Washington feels the heat - Feb 12
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Updating Bush's spin on climate change
Maura Reynolds and James Gerstenzang, LA Times
President Bush is widely considered one of the world's most prominent skeptics of global warming. But to hear White House officials tell it, the world's view of him is wrong.
In recent days, White House officials have made a special effort to argue that Bush has always been concerned about climate change. Moreover, they say, he has long acknowledged that human activity may be a significant factor.
"Perhaps folks have not taken notice of the fact that this is an administration that's been keenly committed both to environmentalism and conservationism from the start," White House spokesman Tony Snow said last week.
Indeed, the climate around global warming in Washington is getting hotter. Members of both parties are scrambling to get ahead of each other - and ahead of public demands - to take measures against the threat.
(11 Feb 2007)
Global warming debate heats up in Washington
Jitendra Joshi, AFP
Global politicians and business leaders aim to turn the unfertile territory of Washington into a hotbed of action against climate change this week.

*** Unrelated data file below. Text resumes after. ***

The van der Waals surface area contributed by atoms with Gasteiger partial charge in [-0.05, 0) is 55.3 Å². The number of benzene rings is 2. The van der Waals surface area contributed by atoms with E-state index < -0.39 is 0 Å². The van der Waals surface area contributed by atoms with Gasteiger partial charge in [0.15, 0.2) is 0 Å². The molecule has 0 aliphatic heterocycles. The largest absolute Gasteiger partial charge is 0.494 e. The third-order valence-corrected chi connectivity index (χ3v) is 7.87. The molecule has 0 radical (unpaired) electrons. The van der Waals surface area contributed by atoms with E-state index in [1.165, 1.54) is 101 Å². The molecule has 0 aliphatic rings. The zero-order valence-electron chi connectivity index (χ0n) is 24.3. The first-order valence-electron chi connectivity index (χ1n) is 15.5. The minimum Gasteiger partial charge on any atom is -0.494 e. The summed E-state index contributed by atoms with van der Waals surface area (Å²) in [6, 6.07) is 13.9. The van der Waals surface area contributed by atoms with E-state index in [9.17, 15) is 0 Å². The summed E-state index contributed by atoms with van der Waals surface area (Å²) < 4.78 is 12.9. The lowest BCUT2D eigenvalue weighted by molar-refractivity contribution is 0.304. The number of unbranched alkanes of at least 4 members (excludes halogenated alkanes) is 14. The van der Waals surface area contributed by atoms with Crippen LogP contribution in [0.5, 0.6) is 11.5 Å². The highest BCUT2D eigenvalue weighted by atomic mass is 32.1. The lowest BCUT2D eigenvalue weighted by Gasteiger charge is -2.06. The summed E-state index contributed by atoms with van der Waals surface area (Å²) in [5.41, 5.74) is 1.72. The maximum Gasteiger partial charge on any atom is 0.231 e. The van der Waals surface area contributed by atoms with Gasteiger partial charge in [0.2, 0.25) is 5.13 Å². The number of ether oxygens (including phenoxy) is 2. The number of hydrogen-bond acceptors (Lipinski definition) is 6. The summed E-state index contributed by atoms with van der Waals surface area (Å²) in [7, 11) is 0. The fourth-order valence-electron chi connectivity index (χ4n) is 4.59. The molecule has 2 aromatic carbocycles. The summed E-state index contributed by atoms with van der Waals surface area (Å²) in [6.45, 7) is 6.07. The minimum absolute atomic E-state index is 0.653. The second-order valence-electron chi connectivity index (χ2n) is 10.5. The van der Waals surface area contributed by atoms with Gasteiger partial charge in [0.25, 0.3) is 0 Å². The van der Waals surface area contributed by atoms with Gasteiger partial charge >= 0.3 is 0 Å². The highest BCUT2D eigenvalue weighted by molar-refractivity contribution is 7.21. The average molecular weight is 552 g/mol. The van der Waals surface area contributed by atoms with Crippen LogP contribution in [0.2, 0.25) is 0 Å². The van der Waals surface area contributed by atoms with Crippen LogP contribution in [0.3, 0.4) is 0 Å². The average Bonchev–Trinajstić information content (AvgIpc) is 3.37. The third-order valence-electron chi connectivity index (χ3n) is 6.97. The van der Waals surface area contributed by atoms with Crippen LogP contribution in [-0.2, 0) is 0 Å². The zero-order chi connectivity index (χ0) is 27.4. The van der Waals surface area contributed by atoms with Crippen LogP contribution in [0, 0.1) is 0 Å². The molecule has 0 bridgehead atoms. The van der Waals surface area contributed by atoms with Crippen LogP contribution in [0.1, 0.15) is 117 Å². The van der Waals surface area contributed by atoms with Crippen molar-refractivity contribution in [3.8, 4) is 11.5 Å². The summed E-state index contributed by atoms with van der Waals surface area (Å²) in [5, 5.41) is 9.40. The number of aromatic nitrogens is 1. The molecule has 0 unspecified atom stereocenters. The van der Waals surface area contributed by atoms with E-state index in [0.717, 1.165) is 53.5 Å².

German Chancellor Angela Merkel will be among those addressing a two-day forum on Capitol Hill that comes at a time when scientific warnings about the catastrophic potential of global warming are reaching a fever pitch.
"The science has become more clear, more certain and more urgent," says British Environment Secretary David Miliband, who will attend the forum at the US Senate along with World Bank president Paul Wolfowitz.
(11 Feb 2007)
Feeling the Heat
Bush administration put on the defensive over climate change
Lisa Hymas, Grist
After six years of dodging the climate issue, the Bush administration is finally having to face it head on. They aren't changing policy -- don't be silly! -- but they are changing rhetoric.
...Consistent with its tendency to hammer home the message of the week, the Bush administration has also been sending out other emissaries to push its new-and-improved climate-change line.
Said Energy Secretary Samuel Bodman, "As the president has said, and this [IPCC] report makes clear, human activity is contributing to changes in our earth's climate and that issue is no longer up for debate." Of the IPCC report specifically, Bodman said, "We're very pleased with it. We're embracing it. We agree with it."
U.S. EPA Administrator Stephen Johnson was similarly cheery: "The release of the IPCC report marks a great day for the scientific body of knowledge on climate change," he said. "[T]he uncertainties have been narrowed. That's great from a science perspective. As a policymaker, it's much better and easier to make decisions."
This is a dramatic and clearly coordinated rhetorical about-face from a long-skeptical administration -- but don't expect real action to follow all the happy talk.
(9 Feb 2007)